Get-rich-quick schemes are usually just that: half-baked plans that amount to nothing (or worse). Unless you're extremely talented, ambitious, and lucky, it's an extraordinary challenge to amass a pile of money in short order.
But in a disrupted economy, market opportunities can arise that better the odds. Jumping headfirst into those opportunities doesn't guarantee newfound wealth, of course. But it does generate the kinds of possibilities that can lead to some smash business hits.
Take the burgeoning field of enterprise going under the name of the "sharing economy." In a nutshell, it's a shift from buying to renting when you need it.
Last year, The Economist explained how, on the Internet, "everything is for hire:"
You might think this is no different from running a bed-and-breakfast, owning a timeshare, or participating in a carpool. But technology has reduced transaction costs, making sharing assets cheaper and easier than ever—and therefore possible on a much larger scale. The big change is the availability of more data about people and things, which allows physical assets to be disaggregated and consumed as services.
Hence the sudden rise of companies like AirBnB and Lyft, where peer-to-peer exchange starts on the Internet and extends into the very real-life world of your personal living space and your personal car.
Companies can get in on the act, too, however. GirlMeetsDress.com enables women to "rent designer dresses and accessories for a fraction of the retail price" -- breaking down yesterday's luxury lifestyle into episodic experiences almost anyone can enjoy a la carte.
Uber, which bills itself as "everyone's private driver," essentially matches peers who want to travel comfortably as they gather, supplying the transportation to one half of the match.
A sharing-economy bubble?
Don't think this is just another bubble or fad, though. When it comes to the assets that the sharing economy disaggregates -- and the people it aggregates to do it -- someone needs to be doing the disaggregation on one end and the aggregation on the other. That's a huge amount of workflow. And it's no surprise that it's attracting the attention of some of the biggest names in tech.
Twitter (NYSE:TWTR) co-founder Biz Stone, for instance, has now launched a sharing-economy app called Jelly. As the San Jose Mercury News reports, the idea is to catch practical, real-time advice up to where search and crowdsourced news have gotten:
While websites like Quora have taken off in recent years to help users get questions answered, Stone says he focused on photos and location -- "the things that make mobile mobile'' -- to help users get real-world answers fast.
"We're not asking, 'What's it like to be in jail for 20 years?'" he said in a gentle dig at some of the philosophical meanderings of many Quora users. "It's, 'How do I set up my TiVo? Here's the back of my TV.'"
Where's the valuation come from? Well, people asked the same thing about Twitter.
Problem-solving for hire
But unlike Twitter, Jelly fully engages in the sharing economy. On Twitter, users share facts, opinions, and entertainment. On Jelly, users can share problems and solutions.
That's not just good for peer-to-peer transactions on an ad hoc, a la carte basis. That's a new way people in formal or informal professional collaboration can work together, instantly and remotely, in real time. Until now, businesses have been restricted to "conversational" communications apps, like Yammer, to make text-driven collaboration virtual.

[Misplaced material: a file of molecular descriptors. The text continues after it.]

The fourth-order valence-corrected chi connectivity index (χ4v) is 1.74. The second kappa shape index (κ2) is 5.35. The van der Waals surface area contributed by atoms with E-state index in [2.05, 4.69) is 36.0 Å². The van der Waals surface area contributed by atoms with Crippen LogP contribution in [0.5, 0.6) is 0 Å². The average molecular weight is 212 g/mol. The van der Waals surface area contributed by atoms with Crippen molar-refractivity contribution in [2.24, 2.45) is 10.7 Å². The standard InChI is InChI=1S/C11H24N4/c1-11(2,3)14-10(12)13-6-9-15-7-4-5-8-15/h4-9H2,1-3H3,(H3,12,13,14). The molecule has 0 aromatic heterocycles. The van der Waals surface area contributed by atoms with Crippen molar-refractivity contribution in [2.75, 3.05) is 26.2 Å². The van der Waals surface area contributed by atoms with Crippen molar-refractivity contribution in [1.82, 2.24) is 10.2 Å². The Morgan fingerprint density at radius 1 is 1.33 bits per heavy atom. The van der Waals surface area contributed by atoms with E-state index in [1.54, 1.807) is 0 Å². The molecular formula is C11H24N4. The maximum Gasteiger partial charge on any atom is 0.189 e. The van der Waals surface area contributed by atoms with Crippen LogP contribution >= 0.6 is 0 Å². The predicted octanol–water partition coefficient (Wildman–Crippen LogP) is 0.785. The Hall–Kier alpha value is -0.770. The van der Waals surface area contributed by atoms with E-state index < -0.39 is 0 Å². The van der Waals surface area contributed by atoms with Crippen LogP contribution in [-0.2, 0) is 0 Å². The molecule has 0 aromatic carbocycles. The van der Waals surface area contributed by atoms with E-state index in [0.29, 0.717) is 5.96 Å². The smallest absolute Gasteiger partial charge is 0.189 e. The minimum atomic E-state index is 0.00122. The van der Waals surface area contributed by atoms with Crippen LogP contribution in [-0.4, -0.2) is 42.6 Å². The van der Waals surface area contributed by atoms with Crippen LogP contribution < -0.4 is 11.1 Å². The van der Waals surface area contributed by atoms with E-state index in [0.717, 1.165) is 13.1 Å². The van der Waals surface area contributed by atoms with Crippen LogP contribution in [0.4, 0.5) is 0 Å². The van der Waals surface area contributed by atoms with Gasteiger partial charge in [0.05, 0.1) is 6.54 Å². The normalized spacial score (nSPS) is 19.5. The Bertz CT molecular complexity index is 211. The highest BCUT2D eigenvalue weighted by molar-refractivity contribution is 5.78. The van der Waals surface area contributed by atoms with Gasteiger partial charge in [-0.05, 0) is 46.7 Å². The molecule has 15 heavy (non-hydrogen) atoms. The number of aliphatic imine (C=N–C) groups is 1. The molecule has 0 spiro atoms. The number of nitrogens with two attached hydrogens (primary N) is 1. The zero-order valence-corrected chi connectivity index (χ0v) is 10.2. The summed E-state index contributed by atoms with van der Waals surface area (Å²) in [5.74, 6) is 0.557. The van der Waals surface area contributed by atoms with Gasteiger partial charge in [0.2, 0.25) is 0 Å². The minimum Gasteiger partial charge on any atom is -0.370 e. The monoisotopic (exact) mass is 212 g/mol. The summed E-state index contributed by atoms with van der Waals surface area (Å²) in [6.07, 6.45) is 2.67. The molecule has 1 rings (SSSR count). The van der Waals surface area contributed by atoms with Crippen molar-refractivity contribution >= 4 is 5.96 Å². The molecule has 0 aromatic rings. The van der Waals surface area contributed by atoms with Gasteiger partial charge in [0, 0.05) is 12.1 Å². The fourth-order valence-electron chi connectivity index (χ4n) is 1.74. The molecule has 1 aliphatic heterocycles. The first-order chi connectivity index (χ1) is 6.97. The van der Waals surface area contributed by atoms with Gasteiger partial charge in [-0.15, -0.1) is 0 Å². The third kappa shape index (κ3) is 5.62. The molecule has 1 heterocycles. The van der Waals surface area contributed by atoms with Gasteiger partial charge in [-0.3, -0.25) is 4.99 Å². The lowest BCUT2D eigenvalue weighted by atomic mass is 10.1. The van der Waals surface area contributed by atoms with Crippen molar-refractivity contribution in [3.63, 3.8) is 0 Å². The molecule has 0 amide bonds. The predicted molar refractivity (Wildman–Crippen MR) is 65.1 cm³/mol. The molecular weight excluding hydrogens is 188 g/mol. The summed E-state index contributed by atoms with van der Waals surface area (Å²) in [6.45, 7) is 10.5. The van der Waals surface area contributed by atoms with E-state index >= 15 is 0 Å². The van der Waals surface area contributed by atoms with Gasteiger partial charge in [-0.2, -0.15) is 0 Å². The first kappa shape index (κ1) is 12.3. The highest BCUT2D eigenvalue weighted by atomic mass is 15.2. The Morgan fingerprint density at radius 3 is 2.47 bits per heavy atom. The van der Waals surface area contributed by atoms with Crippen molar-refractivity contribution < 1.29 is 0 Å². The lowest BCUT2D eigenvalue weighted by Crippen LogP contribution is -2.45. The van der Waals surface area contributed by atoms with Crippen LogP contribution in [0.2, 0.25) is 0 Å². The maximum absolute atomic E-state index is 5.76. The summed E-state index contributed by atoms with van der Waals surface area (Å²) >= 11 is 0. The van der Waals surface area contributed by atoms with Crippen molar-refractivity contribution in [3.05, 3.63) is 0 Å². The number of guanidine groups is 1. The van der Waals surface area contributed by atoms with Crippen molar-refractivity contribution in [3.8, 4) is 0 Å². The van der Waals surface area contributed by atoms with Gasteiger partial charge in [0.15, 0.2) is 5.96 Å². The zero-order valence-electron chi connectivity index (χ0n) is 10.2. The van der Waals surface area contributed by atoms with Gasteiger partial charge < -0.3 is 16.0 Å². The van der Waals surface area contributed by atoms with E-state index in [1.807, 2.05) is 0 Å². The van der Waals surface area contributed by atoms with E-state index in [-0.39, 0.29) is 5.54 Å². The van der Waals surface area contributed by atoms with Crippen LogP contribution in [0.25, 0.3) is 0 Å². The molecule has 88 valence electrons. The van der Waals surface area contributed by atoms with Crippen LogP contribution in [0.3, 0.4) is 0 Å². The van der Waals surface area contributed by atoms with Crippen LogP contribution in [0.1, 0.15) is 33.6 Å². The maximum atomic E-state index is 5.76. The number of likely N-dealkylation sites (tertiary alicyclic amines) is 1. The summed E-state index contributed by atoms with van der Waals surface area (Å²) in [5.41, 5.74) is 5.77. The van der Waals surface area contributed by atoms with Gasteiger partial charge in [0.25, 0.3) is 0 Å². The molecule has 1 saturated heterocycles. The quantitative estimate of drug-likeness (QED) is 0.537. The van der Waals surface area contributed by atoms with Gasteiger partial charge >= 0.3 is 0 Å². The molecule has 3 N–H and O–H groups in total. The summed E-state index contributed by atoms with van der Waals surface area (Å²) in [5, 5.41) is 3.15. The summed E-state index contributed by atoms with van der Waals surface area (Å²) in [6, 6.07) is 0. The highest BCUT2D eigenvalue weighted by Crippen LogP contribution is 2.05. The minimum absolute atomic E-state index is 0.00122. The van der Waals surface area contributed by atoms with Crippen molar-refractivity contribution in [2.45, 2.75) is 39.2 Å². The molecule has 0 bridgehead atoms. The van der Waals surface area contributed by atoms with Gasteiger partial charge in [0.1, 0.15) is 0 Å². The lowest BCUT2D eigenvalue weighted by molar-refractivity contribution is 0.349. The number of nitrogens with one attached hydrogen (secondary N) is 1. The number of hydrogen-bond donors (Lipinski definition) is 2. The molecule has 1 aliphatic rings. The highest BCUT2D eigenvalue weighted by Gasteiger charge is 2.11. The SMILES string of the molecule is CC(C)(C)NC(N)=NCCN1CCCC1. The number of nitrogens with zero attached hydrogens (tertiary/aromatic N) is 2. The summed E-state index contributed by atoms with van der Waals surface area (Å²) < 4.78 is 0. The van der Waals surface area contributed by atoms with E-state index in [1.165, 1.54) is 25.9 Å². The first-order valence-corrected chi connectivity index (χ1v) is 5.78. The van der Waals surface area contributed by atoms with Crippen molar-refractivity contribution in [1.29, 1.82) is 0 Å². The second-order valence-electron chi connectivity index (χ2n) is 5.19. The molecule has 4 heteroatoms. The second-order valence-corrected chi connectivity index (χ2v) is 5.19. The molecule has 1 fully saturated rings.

Jelly allows images to work together with text to allow us to work together in a more efficient, consequential way. When businesses begin to use Jelly and similar apps to coordinate their work from afar, their increased valuation will trickle up. That's a powerful innovation hiding in plain sight -- maybe not $40 billion, like Twitter, for a number of years, but probably hundreds of millions in a few.
Just one great idea...
One more cool thing about the sharing economy: it scales upward and downward. You don't have to be a Silicon Valley billionaire to get in the game. You don't have to be a hipster in a hyped-up, gentrifying neighborhood. You do, however, have to think creatively about which experiences are useful enough to attract customers, and special enough to inspire them.
Now, the critics point out correctly that the sharing economy is not a bonanza for everyone. It's not going to solve the unemployment crisis. In fact, it's going to shake up the big, comfortable players in more than a few industries -- from travel, dining, and software to tuxedo rentals and baby superstores.
After all, it's based on the idea that much of what we buy we really want to use for a while, not own forever.
Soon, you'll share a car to a destination wedding, share formal wear when you arrive, eat a restaurant-quality rehearsal dinner in your host's own home, and gift them a certificate for a crib-recycling service.
Companies could lose big, or lose it all -- unless they find a way to deliver a better-quality experience (as restaurants sometimes do), hardwire themselves into governmental regulatory regimes (as we've seen with taxis), or get out front of the sharing mentality themselves.
And in some circumstances, it's possible to maintain a traditional business model while making some concessions to sharing (often in the form of family plans), as Netflix and carriers like T-Mobile have done.
On the whole, though, the sharing economy works so well for so many people -- on the level of production, consumption, and investment alike -- that you should expect the pattern set by Lyft and Jelly to expand throughout much of the economy as a whole.